So I’d clarify by saying, “I mean, how did you wind up as a [whatever their title was] here at [whatever company they worked for]?”
30% of the people had a story, or at least walked me through their resume and the path they took. Even if it was “I married the boss’ daughter, and here I am!” But 70% of the time, the look I got reminded me of that scene from Office Space (still, to this date, one of my all time favorite movies).
Once they realized I was serious, they’d look at me and say some variation of: “They had a job opening, I applied to it, and I got the job.”
Now, by most standards, one thousand people is large sample size.
Even if we adjust for people giving a flip answer because they were having a bad day, this means nearly 50% of leaders who go to work every day are there because “[the company] had a vacancy and they hired me”.
Where’s the passion? Work is where we spend the majority of our waking hours in adulthood.
Could you imagine turning to your partner or spouse and asking “Honey, why are we together” and hearing the answer “Well you were single, and you asked me to stay.”
There is a point that I’m making here but first, please indulge just one more story.
Three years ago, I spent some time with a man named Darien.
What makes Darien interesting is that he spends 10 hours every week volunteering with hospice patients.
During that time he speaks to people — connects with them — who have days, or sometimes only hours left to live.
The stories he’s heard could fill books, and every one would be a page turner, because there’s very little the dying won’t talk about, especially with a complete stranger.
Darien told me “What fascinates me are the similarities in the stories that my friends share with me. Nearly all of them speak about risks they didn’t take, and many of those risks relate to not doing something that they were truly passionate about.”
Which brings us to the point.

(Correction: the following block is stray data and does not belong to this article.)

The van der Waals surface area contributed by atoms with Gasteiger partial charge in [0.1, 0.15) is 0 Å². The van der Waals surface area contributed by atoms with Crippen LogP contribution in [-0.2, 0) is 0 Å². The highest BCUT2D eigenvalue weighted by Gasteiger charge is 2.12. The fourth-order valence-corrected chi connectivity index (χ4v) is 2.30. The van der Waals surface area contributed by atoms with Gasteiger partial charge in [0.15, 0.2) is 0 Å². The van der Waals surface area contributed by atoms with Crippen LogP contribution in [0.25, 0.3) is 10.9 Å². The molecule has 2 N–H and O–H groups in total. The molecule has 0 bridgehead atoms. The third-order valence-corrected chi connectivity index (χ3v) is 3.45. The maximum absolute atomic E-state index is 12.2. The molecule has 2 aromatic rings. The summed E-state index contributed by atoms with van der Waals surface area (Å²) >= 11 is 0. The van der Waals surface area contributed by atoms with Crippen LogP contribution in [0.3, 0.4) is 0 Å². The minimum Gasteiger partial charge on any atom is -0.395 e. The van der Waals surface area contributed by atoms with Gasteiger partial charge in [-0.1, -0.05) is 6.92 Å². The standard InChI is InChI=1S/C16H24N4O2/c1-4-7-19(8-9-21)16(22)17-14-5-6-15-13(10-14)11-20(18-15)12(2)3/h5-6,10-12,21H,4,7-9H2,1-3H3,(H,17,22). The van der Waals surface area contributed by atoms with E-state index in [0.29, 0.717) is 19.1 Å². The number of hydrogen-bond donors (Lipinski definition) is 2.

The point of this piece is that there’s a growing sense of unhappiness and discontent in the world.
I believe most of it stems from a feeling of powerlessness. From the 50% of people who spend the majority of their waking hours somewhere they don’t actually want to be.
Darien’s conversations with his friends — anecdotally — start to confirm this.
I know that feeling of powerlessness well, and I also know how Darien’s friends feel; like they’re out of time.
That’s precisely how I felt when doctors told me I might never speak again.
When I realized that for the last 17 years, I’d “spent” my voice on something I wasn’t truly passionate about.
That experience was death-like, for me.
Out of that experience came the decision that if the paycheck was the only thing that kept me coming back to work each day, there had to be an alternative — one that didn’t involve Ramen and Natty Ice.
I committed to discovering some other way to earn money, while doing something I was passionate about.
And you can too.
Because there’s money out there.
It’s everywhere. It’s woven into the fabric of society; and it’s yours for the taking.
When you make an impact, income follows.
When you connect your passion with a mission that helps improve the life experience of others, the money flows like water over Niagara Falls.
To quote Eminem “You only get one shot”
So take it; go make your impact and the income will follow.
This book is the perfect companion to the keynote experience, diving deeper into the strategies and stories Gregory shares from stage.